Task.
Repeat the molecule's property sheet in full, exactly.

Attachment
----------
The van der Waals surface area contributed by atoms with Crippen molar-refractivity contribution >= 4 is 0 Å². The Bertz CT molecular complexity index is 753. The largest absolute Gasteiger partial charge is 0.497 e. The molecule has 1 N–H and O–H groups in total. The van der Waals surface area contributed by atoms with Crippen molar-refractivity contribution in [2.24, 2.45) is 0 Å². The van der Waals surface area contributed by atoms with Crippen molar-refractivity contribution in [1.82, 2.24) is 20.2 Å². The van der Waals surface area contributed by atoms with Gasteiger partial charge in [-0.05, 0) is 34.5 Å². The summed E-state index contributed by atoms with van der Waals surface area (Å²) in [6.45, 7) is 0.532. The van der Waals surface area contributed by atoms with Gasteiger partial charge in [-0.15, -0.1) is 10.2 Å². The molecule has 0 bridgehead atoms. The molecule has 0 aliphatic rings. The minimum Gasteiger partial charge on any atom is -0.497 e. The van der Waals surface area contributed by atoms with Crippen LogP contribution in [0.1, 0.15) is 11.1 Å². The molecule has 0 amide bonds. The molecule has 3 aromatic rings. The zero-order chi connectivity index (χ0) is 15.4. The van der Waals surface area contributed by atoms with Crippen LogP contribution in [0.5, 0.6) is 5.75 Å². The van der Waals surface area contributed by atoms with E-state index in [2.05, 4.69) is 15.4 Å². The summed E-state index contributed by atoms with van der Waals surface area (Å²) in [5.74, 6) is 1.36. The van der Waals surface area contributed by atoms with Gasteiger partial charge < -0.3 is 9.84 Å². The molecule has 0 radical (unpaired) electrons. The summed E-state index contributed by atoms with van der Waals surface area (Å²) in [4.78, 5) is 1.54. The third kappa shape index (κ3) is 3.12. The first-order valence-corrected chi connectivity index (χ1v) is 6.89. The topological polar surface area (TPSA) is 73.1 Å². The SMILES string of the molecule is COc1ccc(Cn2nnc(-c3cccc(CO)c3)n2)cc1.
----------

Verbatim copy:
The van der Waals surface area contributed by atoms with Crippen molar-refractivity contribution >= 4 is 0 Å². The Bertz CT molecular complexity index is 753. The largest absolute Gasteiger partial charge is 0.497 e. The molecule has 1 N–H and O–H groups in total. The van der Waals surface area contributed by atoms with Crippen molar-refractivity contribution in [2.24, 2.45) is 0 Å². The van der Waals surface area contributed by atoms with Crippen molar-refractivity contribution in [1.82, 2.24) is 20.2 Å². The van der Waals surface area contributed by atoms with Gasteiger partial charge in [-0.05, 0) is 34.5 Å². The summed E-state index contributed by atoms with van der Waals surface area (Å²) in [6.45, 7) is 0.532. The van der Waals surface area contributed by atoms with Gasteiger partial charge in [-0.15, -0.1) is 10.2 Å². The molecule has 0 bridgehead atoms. The molecule has 0 aliphatic rings. The minimum Gasteiger partial charge on any atom is -0.497 e. The van der Waals surface area contributed by atoms with Crippen LogP contribution in [0.1, 0.15) is 11.1 Å². The molecule has 0 amide bonds. The molecule has 3 aromatic rings. The zero-order chi connectivity index (χ0) is 15.4. The van der Waals surface area contributed by atoms with Crippen LogP contribution in [0.5, 0.6) is 5.75 Å². The van der Waals surface area contributed by atoms with E-state index in [2.05, 4.69) is 15.4 Å². The summed E-state index contributed by atoms with van der Waals surface area (Å²) in [5.74, 6) is 1.36. The van der Waals surface area contributed by atoms with Gasteiger partial charge < -0.3 is 9.84 Å². The molecule has 0 radical (unpaired) electrons. The summed E-state index contributed by atoms with van der Waals surface area (Å²) in [4.78, 5) is 1.54. The third kappa shape index (κ3) is 3.12. The first-order valence-corrected chi connectivity index (χ1v) is 6.89. The topological polar surface area (TPSA) is 73.1 Å². The SMILES string of the molecule is COc1ccc(Cn2nnc(-c3cccc(CO)c3)n2)cc1.